A last will and testament is a unique document in many ways. First, it becomes effective only when the person making the document (the testator) is dead. In addition, the will is an entirely private document while the testator is alive, but is a public document after her death.
In Bexar County, Texas, a person can search for a will in the probate court, by the probate number, the date of death or the name of the deceased. Probate clerks are available to assist.
Wills, Public and Private Documents
Wills are important legal documents. An individual writes a will during her lifetime in order to set out who is to inherit her property when she dies. A will can also include the testator's preferences for a person to serve as guardian of her minor children and for the person to supervise the probate process for her estate.
While a will can be a matter that arouses curiosity during the person's lifetime, it is a private document until the testator's death. If she wishes to show it to people, she can, but nobody is legally entitled to an early look. One reason for this is the fact that a will is not effective until the testator's death and can be changed at any time up until death for any reason whatsoever. A testator might write a will leaving 100 percent of her estate to her sister, then, the day before she dies, remove her sister from the will and leave everything to her brother.
After the testator dies, the will cannot be altered, for obvious reasons. It is filed with the probate court to begin the supervised process of probate, where the executor pays estate debts and transfers the remaining assets to beneficiaries. At this point, it is available for public viewing.
Probate Court in Bexar County
Bexar County is located in southeastern Texas. Like other counties in Texas, Bexar has a court system including a central county courthouse. The courthouse for Bexar County is located in San Antonio with a mailing address of: 100 Dolorosa Street #104, San Antonio Texas, 78205.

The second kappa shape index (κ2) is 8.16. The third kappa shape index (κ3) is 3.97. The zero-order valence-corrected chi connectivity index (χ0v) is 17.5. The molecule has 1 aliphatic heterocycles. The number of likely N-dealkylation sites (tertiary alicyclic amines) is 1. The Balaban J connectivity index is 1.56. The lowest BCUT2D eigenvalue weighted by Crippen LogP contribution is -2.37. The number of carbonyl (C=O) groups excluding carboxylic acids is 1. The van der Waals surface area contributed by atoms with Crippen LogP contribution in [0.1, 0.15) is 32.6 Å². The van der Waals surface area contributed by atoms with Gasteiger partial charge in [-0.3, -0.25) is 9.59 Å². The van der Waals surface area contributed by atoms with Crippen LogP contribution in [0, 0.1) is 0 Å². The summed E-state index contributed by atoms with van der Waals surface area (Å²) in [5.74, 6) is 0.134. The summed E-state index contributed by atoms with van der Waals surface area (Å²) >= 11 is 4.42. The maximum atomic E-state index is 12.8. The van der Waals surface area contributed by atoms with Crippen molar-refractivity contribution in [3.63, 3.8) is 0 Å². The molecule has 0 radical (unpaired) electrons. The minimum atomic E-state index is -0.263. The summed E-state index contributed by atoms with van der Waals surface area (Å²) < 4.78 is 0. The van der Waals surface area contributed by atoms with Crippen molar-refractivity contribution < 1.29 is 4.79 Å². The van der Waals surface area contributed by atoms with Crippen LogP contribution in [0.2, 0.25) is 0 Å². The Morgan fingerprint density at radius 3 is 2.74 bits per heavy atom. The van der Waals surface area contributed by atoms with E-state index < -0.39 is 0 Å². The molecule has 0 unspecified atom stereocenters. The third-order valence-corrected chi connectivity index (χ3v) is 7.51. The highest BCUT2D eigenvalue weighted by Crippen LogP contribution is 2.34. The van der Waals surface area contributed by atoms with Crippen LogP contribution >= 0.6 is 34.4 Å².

The two Bexar County probate courts are located in this building in rooms 117 and 123. Each court is headed by an elected judge. The courts are charged with probating the wills of deceased persons, naming the heirs of those who die without wills and establishing guardianships for incapacitated people.
The Bexar County Clerks of Court are in charge of filing probate and will records for the county. These public records in Bexar County are available to be searched and viewed by anyone.
Viewing a Will in Bexar County
Locating wills in the county's public records requires either a trip to the courthouse to conduct a search of the wills or a mail-in request. An individual interested in viewing a will filed in Bexar County has two options: he can go to the Bexar Probate Court in San Antonio personally, or he can arrange to have the will located and copied for him. The latter option is more convenient for those out of town, but there are fees involved.
To find and view a will in person, the individual should visit the Bexar County Courthouse during business hours. With the name and date of death of the deceased, the clerk will assist in finding the appropriate probate file. The will is often one of the first documents in the file.
Alternatively, call the court to order the record or run an online search through the Bexar County Public Records Search or Public Information Act Request Center. Although wills cannot be accessed online, the court clerk will make a copy and mail it on request, charging a fee for copying and sending the document.
Read More: How to Change a Name in Bexar County, Texas
- The Bexar County Courthouse website has an option to search for records. Will records are not included in this online index. The index primarily contains deeds and land records.
Teo Spengler earned a J.D. from U.C. Berkeley's Boalt Hall. As an Assistant Attorney General in Juneau, she practiced before the Alaska Supreme Court and the U.S. Supreme Court before opening a plaintiff's personal injury practice in San Francisco. She holds both an M.A. and an M.F.A in creative writing and enjoys writing legal blogs and articles. Her work has appeared in numerous online publications including USA Today, Legal Zoom, eHow Business, Livestrong, SF Gate, Go Banking Rates, Arizona Central, Houston Chronicle, Navy Federal Credit Union, Pearson, Quicken.com, TurboTax.com, and numerous attorney websites. Spengler splits her time between the French Basque Country and Northern California.